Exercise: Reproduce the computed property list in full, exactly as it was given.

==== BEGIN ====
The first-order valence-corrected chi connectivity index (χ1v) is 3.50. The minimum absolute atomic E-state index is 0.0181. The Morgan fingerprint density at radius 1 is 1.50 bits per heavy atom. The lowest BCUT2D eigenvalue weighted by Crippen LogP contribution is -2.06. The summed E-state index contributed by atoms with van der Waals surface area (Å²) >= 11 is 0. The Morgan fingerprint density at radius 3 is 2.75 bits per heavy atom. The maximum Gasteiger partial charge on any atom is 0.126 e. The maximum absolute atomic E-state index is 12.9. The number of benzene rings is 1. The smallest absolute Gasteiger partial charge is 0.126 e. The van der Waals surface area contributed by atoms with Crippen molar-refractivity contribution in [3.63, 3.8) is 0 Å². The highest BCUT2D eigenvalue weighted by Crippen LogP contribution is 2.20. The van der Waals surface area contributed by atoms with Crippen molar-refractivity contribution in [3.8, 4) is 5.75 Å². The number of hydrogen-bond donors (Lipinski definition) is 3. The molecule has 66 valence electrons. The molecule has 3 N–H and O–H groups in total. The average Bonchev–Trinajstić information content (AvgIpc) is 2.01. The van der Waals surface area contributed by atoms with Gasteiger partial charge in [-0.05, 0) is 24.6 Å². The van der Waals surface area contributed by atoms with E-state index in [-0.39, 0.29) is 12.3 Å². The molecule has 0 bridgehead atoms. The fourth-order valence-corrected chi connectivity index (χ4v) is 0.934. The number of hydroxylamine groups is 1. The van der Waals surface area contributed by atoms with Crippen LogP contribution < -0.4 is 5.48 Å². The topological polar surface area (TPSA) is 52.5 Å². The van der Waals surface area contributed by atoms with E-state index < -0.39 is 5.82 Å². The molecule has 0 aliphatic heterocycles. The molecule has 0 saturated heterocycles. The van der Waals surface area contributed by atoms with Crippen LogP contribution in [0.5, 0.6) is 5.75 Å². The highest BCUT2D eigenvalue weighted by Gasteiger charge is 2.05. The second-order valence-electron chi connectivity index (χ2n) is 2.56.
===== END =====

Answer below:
The first-order valence-corrected chi connectivity index (χ1v) is 3.50. The minimum absolute atomic E-state index is 0.0181. The Morgan fingerprint density at radius 1 is 1.50 bits per heavy atom. The lowest BCUT2D eigenvalue weighted by Crippen LogP contribution is -2.06. The summed E-state index contributed by atoms with van der Waals surface area (Å²) >= 11 is 0. The Morgan fingerprint density at radius 3 is 2.75 bits per heavy atom. The maximum Gasteiger partial charge on any atom is 0.126 e. The maximum absolute atomic E-state index is 12.9. The number of benzene rings is 1. The smallest absolute Gasteiger partial charge is 0.126 e. The van der Waals surface area contributed by atoms with Crippen molar-refractivity contribution in [3.63, 3.8) is 0 Å². The highest BCUT2D eigenvalue weighted by Crippen LogP contribution is 2.20. The van der Waals surface area contributed by atoms with Crippen molar-refractivity contribution in [3.8, 4) is 5.75 Å². The number of hydrogen-bond donors (Lipinski definition) is 3. The molecule has 66 valence electrons. The molecule has 3 N–H and O–H groups in total. The average Bonchev–Trinajstić information content (AvgIpc) is 2.01. The van der Waals surface area contributed by atoms with Gasteiger partial charge in [-0.05, 0) is 24.6 Å². The van der Waals surface area contributed by atoms with E-state index in [-0.39, 0.29) is 12.3 Å². The molecule has 0 bridgehead atoms. The fourth-order valence-corrected chi connectivity index (χ4v) is 0.934. The number of hydroxylamine groups is 1. The van der Waals surface area contributed by atoms with Crippen LogP contribution < -0.4 is 5.48 Å². The topological polar surface area (TPSA) is 52.5 Å². The van der Waals surface area contributed by atoms with E-state index < -0.39 is 5.82 Å². The molecule has 0 aliphatic heterocycles. The molecule has 0 saturated heterocycles. The van der Waals surface area contributed by atoms with Crippen LogP contribution in [0.5, 0.6) is 5.75 Å². The highest BCUT2D eigenvalue weighted by Gasteiger charge is 2.05. The second-order valence-electron chi connectivity index (χ2n) is 2.56.